I initiated a series of long-term wall paintings in a public corridor that has a 52 foot long wall. 
Amie Cunat, The Clock is Taking a Nap, August 3 - December 31, 2017
Carl E. Hazlewood, Traveler, April 15 - July 16, 2017
Sarah Heinemann, Skagit, November 20, 2016 - March 12, 2017. 

This exhibition paired the sculptural works by Anna Mikhailovskaia alongside works on paper by John Schacht.  Where Mikhailovskaia's sculptural works are architectural, exude constraint, and challenge perceptions of weight and scale, Schacht's works on paper are organic, saturated in color, and diaristic. The pairing asks viewers to wander back and forth between intimate and large-scale works, both manifesting a surprisingly similar mystical quality through pattern and contrast. The exhibition re-contextualizes works by John Schacht, a relatively unknown self-taught artist who worked in Chicago during the 60's and 70's and relocated to rural Iowa until his death in 2009, with contemporary artist Anna Mikhailovskaia, who lives in Brooklyn and received her MFA from RISD in 2007. ***Review by Diana McClure in the Brooklyn Rail, 6/3/16

NEGATIVE SPACE, co-curated with Gabrielle Garland, KNOCKDOWN CENTER, 2015
Negative Space featured five artists whose works reference the domestic environment. Through various media, the artworks in this exhibition explored the temporal and spatial intervals between humans and the objects that most closely surround them. Referencing the emotional and psychological space of home, the works were placed in stark contrast to Knockdown Center's vast industrial space. The exhibition explored how works depicting the domestic can simultaneously convey an emotion of feeling exposed and vulnerable. Artists included: Jeremy Coleman Smith, Rachel Higgins, Cait Carouge, Lauren Gregory and Kevin Frances. There was a special event "Xaymaca/Queens," on Sunday March 28 which was an intimate dinner hosted by Eric May's Piranha Club (a Chicago-based underground supper club) and Artist-Chef Paul Anthony Smith. 

This exhibition came out of a long discussion with Regina Rex about how to frame and present the small, sensitive and poetic paintings by John Dilg, a past Professor of mine from the University of Iowa. To contextualize his work into a contemporary dialogue, we paired his work with the unworldly videos by Karsten Krejcarek. These videos explore the idea of mystical landscapes and magical rituals by using cultural inspiration and footage from his travels to Bolivia. Terri C. Smith wrote a full text to accompany the exhibition describing the pairing as “an exploration of how our interactions with and memories of place inform mental constructs through a combination of private and shared realities.” The two bodies of work, painting and video, couldn’t be further from each other in their physicality. Comparing the screen and its accompanying sounds with the tactility of a delicately painted surface, leaves the viewer with a rich understanding of how each medium creates mood, empathy, and expresses the artist’s imagination.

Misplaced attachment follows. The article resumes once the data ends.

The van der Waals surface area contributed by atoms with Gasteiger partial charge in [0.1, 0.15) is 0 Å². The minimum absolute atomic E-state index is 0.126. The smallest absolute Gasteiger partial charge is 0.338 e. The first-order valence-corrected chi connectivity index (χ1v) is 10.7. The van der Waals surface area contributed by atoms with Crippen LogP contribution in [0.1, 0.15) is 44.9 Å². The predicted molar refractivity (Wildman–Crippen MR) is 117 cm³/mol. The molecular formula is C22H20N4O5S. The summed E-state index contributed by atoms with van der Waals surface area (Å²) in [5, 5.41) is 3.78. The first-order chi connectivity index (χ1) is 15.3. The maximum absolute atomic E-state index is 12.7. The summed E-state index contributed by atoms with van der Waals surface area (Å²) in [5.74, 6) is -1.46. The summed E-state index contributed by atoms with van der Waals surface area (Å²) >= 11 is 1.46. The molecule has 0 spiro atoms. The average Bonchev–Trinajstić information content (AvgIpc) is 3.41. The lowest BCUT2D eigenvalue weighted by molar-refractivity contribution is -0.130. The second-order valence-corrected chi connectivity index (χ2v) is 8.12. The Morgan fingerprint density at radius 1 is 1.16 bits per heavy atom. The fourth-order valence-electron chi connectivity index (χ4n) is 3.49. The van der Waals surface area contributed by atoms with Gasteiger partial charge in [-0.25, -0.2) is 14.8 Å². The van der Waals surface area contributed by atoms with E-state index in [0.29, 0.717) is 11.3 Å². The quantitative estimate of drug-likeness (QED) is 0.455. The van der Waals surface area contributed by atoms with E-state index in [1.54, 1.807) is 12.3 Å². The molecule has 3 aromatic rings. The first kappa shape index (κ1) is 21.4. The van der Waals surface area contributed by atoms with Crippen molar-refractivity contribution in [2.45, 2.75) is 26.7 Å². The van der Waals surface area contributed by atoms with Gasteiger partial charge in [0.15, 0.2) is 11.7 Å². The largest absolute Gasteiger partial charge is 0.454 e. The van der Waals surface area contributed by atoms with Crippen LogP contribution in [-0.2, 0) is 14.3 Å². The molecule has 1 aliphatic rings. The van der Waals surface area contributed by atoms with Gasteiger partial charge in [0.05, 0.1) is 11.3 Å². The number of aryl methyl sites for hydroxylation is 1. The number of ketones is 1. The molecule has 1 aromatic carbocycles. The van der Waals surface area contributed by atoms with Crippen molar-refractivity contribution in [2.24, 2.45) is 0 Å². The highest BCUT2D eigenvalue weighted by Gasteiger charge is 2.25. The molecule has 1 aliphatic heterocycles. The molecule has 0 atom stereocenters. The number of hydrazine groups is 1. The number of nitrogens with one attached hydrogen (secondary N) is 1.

This exhibition featured works that reveal the process of their own making while sharing an interest in form and illusion. Often made in one medium and then again in another, each artist in the exhibition appropriates images and materials from their own studio practice. Most use painting as either the origin or the destination for a given work, not unlike experiencing the uncanny sensation that a present event may have occurred in the past. All the works featured were made once, and then again. Artists included: Ivin Ballen, Tatiana Berg, Lisa Sigal, Frank Trankina and Selina Trepp.  ***Review by Enrico Gomez in Wagmag 11/1/11

“Cross-Fade,” an exhibition that opened on February 14, 2009, explored the work of artists in romantic relationships with other artists. These artist couples didn’t normally collaborate with one another but their independent practices had been in dialogue for some time. Asking them to be in a show together was a comparison of their independent practices and an experiment in seeing similarities across media. For example, Todd Simeone’s photography and his partner Michelle Bolinger’s paintings are equally invested in surface and light. Richard Rezac’s sculpture and Julia Fish’s paintings seen side-by-side portray an undeniable conversation about abstraction, formal rhythm, color, and the importance of edge. Michael Thomas and his partner Kevin Kaempf have independent collaborative practices and in this show collaborated for the first time together on a video. The three couples are artists whose work I know well and were chosen because of the way I had seen similarities in their work develop over time.